Fatalism is very subtle because it can mask itself in very religious ways. We can mistake a sort of spiritual paralysis as "waiting on the Lord". We can be immobilized by fear and think that we are living in dependence on God ... all the while not taking risks ... not stepping out in faith ... thinking that God will move when even when our hearts are dark with fatalism. You know, when our faith is focused on the whole of God - His sovereignty, His Power and His Love - we can have a healthy faith. When we focus on one aspect of God, like His sovereignty, we develop an unhealthy faith. Our challenge today is to pray ... pray that our hearts would be free of fatalism and filled with faith.

The Satisfaction Theory

Tuesday I presented the Christus Victor view of the cross. The following view is sometimes called Penal Substitution.
St. Anselm of Canterbury first articulated the satisfaction view in his Cur Deus Homo?, as a modification to the ransom theory that was postulated at the time. The then-current ransom view of the atonement held that Jesus' death paid a ransom to Satan, allowing God to rescue those under Satan's bondage. For Anselm, this solution was inadequate. Why should the Son of God have to become a human to pay a ransom? Why should God owe anything at all to Satan?

Instead, Anselm suggested that we (sinful humans) owe God a debt of honor: "This is the debt which man and angel owe to God, and no one who pays this debt commits sin; but every one who does not pay it sins. This is justice, or uprightness of will, which makes a being just or upright in heart, that is, in will; and this is the sole and complete debt of honor which we owe to God, and which God requires of us." This debt creates essentially an imbalance in the moral universe; it could not be satisfied by God's simply ignoring it. In Anselm's view, the only possible way of repaying the debt was for a being of infinite greatness, acting as a man on behalf of men, to repay the debt of honor owed to God. Therefore, when Jesus died, he did not pay a debt to Satan but to God, His Father. In light of this view, the "ransom" that Jesus referred to, in the Gospels, would be a sacrifice and a debt paid only to God the Father, in behalf of "many".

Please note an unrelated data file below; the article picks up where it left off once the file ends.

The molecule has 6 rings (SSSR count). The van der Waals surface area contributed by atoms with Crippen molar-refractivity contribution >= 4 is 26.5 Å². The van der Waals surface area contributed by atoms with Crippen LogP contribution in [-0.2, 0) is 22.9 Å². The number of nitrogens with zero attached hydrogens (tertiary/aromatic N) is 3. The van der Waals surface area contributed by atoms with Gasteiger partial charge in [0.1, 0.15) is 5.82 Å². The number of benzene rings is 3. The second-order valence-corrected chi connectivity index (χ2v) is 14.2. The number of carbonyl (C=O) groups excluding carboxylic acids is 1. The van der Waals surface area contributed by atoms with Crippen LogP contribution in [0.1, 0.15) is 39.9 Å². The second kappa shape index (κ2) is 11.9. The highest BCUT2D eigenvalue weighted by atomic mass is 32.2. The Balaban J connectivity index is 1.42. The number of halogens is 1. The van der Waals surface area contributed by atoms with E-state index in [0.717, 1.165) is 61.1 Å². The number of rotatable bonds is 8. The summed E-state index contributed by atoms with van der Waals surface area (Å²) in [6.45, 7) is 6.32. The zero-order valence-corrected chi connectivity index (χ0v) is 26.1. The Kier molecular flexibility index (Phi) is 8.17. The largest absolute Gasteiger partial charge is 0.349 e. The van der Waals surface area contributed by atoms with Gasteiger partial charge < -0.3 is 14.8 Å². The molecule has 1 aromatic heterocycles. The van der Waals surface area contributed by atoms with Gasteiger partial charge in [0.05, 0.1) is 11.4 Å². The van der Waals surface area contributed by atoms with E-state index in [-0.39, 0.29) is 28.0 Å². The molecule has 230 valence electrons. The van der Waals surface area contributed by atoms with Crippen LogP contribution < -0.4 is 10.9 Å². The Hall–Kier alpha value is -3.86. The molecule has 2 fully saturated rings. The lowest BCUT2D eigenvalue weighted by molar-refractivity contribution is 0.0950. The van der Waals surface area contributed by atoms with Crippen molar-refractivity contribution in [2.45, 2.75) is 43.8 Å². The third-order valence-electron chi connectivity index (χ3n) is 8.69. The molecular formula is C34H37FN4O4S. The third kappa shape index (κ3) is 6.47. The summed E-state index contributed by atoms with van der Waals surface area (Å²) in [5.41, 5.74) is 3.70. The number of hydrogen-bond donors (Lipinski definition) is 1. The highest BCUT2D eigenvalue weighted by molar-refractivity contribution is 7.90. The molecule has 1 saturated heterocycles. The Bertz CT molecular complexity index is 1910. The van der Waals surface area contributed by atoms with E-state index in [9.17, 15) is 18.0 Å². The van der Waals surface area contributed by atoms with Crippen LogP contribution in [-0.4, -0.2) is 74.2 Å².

Anselm did not state specifically whether Jesus' payment of debt was for all of mankind as a group or for individual people, but his language leans in the former direction. Thomas Aquinas' later developments specifically attribute the scope of the atonement to be universal in nature.
Following are a few counterpoints that Derek Flood presents on his blog:
  • When we strip the human experience of the language of passion, then we are left with a soulless theology. Love cannot be dissected into a formula without trivializing it. It can only be articulated in the language of the poet.
  • Satisfaction-Doctrine takes the love out of the cross, and turns it into a calculated legal transaction.
  • There is no conflict between God's justice and mercy. Justice is about mercy. Justice comes through mercy and always has.
  • Satisfaction-Doctrine, although it prides itself on facing the gravity of sin, in fact treats sin superficially without dealing with the roots.
  • Love from God is not based on who we are but on who God is. We are justified by God's love, not by law. Likewise sanctification comes through living in God's love.
As I said before, I am drawn more to the Christus Victor view of the cross.

Which view attracts you more? What aspects of that theory appeal the most?